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(Reference retrieved automatically from Web of Science through information on FAPESP grant and its corresponding number as mentioned in the publication by the authors.)

Effect of phototherapy (low-level laser therapy and light-emitting diode therapy) on exercise performance and markers of exercise recovery: a systematic review with meta-analysis

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Author(s):
Pinto Leal-Junior, Ernesto Cesar [1, 2] ; Vanin, Adriane Aver [2] ; Miranda, Eduardo Foschini [2] ; Camillo de Carvalho, Paulo de Tarso [1, 2] ; Dal Corso, Simone [2] ; Bjordal, Jan Magnus [3]
Total Authors: 6
Affiliation:
[1] Univ Nove de Julho, Postgrad Program Biophoton Appl Hlth Sci, BR-01504001 Sao Paulo - Brazil
[2] Univ Nove de Julho, Postgrad Program Rehabil Sci, BR-01504001 Sao Paulo - Brazil
[3] Univ Bergen, Fac Med & Dent, Physiotherapy Res Grp, Bergen - Norway
Total Affiliations: 3
Document type: Review article
Source: Lasers in Medical Science; v. 30, n. 2, p. 925-939, FEB 2015.
Web of Science Citations: 74
Abstract

Recent studies have explored if phototherapy with low-level laser therapy (LLLT) or narrow-band light-emitting diode therapy (LEDT) can modulate activity-induced skeletal muscle fatigue or subsequently protect against muscle injury. We performed a systematic review with meta-analysis to investigate the effects of phototherapy applied before, during and after exercises. A literature search was performed in Pubmed/Medline database for randomized controlled trials (RCTs) published from 2000 through 2012. Trial quality was assessed with the ten-item PEDro scale. Main outcome measures were selected as: number of repetitions and time until exhaustion for muscle performance, and creatine kinase (CK) activity to evaluate risk for exercise-induced muscle damage. The literature search resulted in 16 RCTs, and three articles were excluded due to poor quality assessment scores. From 13 RCTs with acceptable methodological quality (a parts per thousand yen6 of 10 items), 12 RCTs irradiated phototherapy before exercise, and 10 RCTs reported significant improvement for the main outcome measures related to performance. The time until exhaustion increased significantly compared to placebo by 4.12 s (95 % CI 1.21-7.02, p < 0.005) and the number of repetitions increased by 5.47 (95 % CI 2.35-8.59, p < 0.0006) after phototherapy. Heterogeneity in trial design and results precluded meta-analyses for biochemical markers, but a quantitative analysis showed positive results in 13 out of 16 comparisons. The most significant and consistent results were found with red or infrared wavelengths and phototherapy application before exercises, power outputs between 50 and 200 mW and doses of 5 and 6 J per point (spot). We conclude that phototherapy (with lasers and LEDs) improves muscular performance and accelerate recovery mainly when applied before exercise. (AU)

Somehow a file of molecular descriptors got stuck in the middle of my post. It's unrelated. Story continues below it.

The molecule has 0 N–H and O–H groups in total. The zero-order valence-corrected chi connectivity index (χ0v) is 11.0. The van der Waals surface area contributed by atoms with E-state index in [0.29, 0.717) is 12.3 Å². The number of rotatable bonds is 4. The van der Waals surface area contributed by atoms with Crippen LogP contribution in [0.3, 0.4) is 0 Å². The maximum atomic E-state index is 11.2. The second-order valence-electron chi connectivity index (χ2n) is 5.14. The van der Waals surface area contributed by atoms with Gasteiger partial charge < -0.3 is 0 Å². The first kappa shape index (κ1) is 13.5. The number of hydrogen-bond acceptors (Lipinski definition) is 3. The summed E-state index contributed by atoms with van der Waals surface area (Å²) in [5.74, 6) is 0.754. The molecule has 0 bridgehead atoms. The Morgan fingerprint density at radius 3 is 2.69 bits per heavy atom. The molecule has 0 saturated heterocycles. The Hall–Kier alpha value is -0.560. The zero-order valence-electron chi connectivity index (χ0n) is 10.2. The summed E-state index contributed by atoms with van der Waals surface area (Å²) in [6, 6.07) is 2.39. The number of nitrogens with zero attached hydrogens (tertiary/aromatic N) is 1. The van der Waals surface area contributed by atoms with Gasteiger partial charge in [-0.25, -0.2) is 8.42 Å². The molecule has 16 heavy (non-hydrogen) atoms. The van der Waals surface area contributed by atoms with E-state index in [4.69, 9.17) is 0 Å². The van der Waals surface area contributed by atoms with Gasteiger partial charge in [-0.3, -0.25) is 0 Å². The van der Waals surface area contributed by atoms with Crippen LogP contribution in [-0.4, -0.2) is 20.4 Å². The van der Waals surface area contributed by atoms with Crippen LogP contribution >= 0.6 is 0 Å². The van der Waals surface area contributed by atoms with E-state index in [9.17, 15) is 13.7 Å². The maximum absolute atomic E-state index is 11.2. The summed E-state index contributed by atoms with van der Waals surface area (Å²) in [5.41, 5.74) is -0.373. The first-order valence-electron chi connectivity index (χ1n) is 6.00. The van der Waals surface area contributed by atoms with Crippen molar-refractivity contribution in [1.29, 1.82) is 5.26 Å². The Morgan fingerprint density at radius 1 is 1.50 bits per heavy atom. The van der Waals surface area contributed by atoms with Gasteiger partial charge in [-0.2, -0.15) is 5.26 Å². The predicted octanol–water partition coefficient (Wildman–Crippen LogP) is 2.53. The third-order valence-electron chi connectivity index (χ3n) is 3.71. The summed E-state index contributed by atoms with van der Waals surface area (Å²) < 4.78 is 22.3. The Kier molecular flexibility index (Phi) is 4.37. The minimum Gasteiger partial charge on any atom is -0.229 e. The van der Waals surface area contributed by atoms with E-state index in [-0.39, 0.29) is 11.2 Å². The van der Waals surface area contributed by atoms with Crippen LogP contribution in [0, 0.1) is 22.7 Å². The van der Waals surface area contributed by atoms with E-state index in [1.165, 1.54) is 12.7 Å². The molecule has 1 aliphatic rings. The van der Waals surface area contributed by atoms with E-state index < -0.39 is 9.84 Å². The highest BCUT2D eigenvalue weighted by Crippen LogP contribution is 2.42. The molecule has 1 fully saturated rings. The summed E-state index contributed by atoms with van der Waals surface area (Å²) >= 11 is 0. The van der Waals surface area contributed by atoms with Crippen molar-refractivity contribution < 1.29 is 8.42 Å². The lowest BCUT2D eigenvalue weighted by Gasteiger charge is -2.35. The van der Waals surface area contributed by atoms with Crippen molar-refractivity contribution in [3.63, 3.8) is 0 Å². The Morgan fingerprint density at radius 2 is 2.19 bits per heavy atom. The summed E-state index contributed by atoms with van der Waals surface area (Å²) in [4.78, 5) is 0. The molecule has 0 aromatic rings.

FAPESP's process: 10/52404-0 - Low-level laser therapy in skeletal muscle fatigue and post-exercise recovery: Optimal parameters and effects in long-duration exercise
Grantee:Ernesto Cesar Pinto Leal Junior
Support type: Research Grants - Young Investigators Grants
FAPESP's process: 12/02442-8 - Low-level laser therapy in skeletal muscle fatigue and post-exercise recovery: What is the ideal dose?
Grantee:Adriane Aver Vanin
Support type: Scholarships in Brazil - Master